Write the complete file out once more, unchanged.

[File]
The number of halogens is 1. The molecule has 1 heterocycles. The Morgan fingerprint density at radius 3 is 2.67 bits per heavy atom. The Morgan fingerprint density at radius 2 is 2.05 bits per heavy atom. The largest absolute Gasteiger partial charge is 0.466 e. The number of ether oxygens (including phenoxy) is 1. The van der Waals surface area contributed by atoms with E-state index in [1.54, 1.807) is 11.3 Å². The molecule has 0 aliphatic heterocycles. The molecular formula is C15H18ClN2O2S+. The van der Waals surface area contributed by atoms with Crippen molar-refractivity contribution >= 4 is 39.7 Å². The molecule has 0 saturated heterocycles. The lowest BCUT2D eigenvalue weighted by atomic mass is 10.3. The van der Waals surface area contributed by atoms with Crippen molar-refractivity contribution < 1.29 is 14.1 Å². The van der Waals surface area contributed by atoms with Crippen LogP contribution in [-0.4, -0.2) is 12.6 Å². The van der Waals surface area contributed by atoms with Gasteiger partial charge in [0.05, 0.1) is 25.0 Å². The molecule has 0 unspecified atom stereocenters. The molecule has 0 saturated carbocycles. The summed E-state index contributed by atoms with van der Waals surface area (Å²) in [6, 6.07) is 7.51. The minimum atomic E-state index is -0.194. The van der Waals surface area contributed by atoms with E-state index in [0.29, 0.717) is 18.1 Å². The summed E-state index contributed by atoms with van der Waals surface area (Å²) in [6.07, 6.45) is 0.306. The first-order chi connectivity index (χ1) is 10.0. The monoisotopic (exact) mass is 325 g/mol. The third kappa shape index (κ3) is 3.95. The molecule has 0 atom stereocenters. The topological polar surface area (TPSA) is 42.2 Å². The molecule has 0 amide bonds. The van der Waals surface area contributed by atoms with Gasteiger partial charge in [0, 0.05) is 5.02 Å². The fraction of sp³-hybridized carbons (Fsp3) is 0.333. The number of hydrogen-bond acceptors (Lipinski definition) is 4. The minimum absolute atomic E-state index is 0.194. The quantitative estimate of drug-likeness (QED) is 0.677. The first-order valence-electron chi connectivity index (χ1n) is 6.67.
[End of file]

The number of halogens is 1. The molecule has 1 heterocycles. The Morgan fingerprint density at radius 3 is 2.67 bits per heavy atom. The Morgan fingerprint density at radius 2 is 2.05 bits per heavy atom. The largest absolute Gasteiger partial charge is 0.466 e. The number of ether oxygens (including phenoxy) is 1. The van der Waals surface area contributed by atoms with E-state index in [1.54, 1.807) is 11.3 Å². The molecule has 0 aliphatic heterocycles. The molecular formula is C15H18ClN2O2S+. The van der Waals surface area contributed by atoms with Crippen molar-refractivity contribution >= 4 is 39.7 Å². The molecule has 0 saturated heterocycles. The lowest BCUT2D eigenvalue weighted by atomic mass is 10.3. The van der Waals surface area contributed by atoms with Crippen molar-refractivity contribution < 1.29 is 14.1 Å². The van der Waals surface area contributed by atoms with Crippen LogP contribution in [-0.4, -0.2) is 12.6 Å². The van der Waals surface area contributed by atoms with Gasteiger partial charge in [0.05, 0.1) is 25.0 Å². The molecule has 0 unspecified atom stereocenters. The molecule has 0 saturated carbocycles. The summed E-state index contributed by atoms with van der Waals surface area (Å²) in [6, 6.07) is 7.51. The minimum atomic E-state index is -0.194. The van der Waals surface area contributed by atoms with E-state index in [0.29, 0.717) is 18.1 Å². The summed E-state index contributed by atoms with van der Waals surface area (Å²) in [6.07, 6.45) is 0.306. The first-order chi connectivity index (χ1) is 10.0. The monoisotopic (exact) mass is 325 g/mol. The third kappa shape index (κ3) is 3.95. The molecule has 0 atom stereocenters. The topological polar surface area (TPSA) is 42.2 Å². The molecule has 0 amide bonds. The van der Waals surface area contributed by atoms with Gasteiger partial charge in [0, 0.05) is 5.02 Å². The fraction of sp³-hybridized carbons (Fsp3) is 0.333. The number of hydrogen-bond acceptors (Lipinski definition) is 4. The minimum absolute atomic E-state index is 0.194. The quantitative estimate of drug-likeness (QED) is 0.677. The first-order valence-electron chi connectivity index (χ1n) is 6.67.